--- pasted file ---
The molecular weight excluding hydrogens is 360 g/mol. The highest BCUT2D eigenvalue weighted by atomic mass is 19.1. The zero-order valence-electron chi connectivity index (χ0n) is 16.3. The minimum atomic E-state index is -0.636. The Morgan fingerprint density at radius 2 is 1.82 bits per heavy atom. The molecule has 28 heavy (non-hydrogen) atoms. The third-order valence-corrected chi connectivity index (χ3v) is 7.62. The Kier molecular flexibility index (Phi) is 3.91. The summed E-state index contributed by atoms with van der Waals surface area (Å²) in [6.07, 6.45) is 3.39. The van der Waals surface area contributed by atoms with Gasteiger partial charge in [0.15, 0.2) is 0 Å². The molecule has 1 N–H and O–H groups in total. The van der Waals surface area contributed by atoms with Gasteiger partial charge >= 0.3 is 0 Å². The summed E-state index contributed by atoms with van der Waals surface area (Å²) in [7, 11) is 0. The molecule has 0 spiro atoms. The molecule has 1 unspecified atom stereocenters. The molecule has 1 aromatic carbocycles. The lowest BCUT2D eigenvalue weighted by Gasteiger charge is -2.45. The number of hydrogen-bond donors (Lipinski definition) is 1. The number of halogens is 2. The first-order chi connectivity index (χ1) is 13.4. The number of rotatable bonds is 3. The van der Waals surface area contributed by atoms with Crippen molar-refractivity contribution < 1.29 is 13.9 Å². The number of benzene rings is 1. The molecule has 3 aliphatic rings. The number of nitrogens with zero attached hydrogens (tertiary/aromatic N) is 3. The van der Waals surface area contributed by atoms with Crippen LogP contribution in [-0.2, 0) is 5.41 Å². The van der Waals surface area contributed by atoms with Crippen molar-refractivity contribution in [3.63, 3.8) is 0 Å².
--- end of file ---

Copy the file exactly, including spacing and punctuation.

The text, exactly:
The molecular weight excluding hydrogens is 360 g/mol. The highest BCUT2D eigenvalue weighted by atomic mass is 19.1. The zero-order valence-electron chi connectivity index (χ0n) is 16.3. The minimum atomic E-state index is -0.636. The Morgan fingerprint density at radius 2 is 1.82 bits per heavy atom. The molecule has 28 heavy (non-hydrogen) atoms. The third-order valence-corrected chi connectivity index (χ3v) is 7.62. The Kier molecular flexibility index (Phi) is 3.91. The summed E-state index contributed by atoms with van der Waals surface area (Å²) in [6.07, 6.45) is 3.39. The van der Waals surface area contributed by atoms with Gasteiger partial charge in [0.15, 0.2) is 0 Å². The molecule has 1 N–H and O–H groups in total. The van der Waals surface area contributed by atoms with Gasteiger partial charge >= 0.3 is 0 Å². The summed E-state index contributed by atoms with van der Waals surface area (Å²) in [7, 11) is 0. The molecule has 0 spiro atoms. The molecule has 1 unspecified atom stereocenters. The molecule has 1 aromatic carbocycles. The lowest BCUT2D eigenvalue weighted by Gasteiger charge is -2.45. The number of hydrogen-bond donors (Lipinski definition) is 1. The number of halogens is 2. The first-order chi connectivity index (χ1) is 13.4. The number of rotatable bonds is 3. The van der Waals surface area contributed by atoms with Crippen molar-refractivity contribution < 1.29 is 13.9 Å². The number of benzene rings is 1. The molecule has 3 aliphatic rings. The number of nitrogens with zero attached hydrogens (tertiary/aromatic N) is 3. The van der Waals surface area contributed by atoms with Crippen LogP contribution in [-0.2, 0) is 5.41 Å². The van der Waals surface area contributed by atoms with Crippen molar-refractivity contribution in [3.63, 3.8) is 0 Å².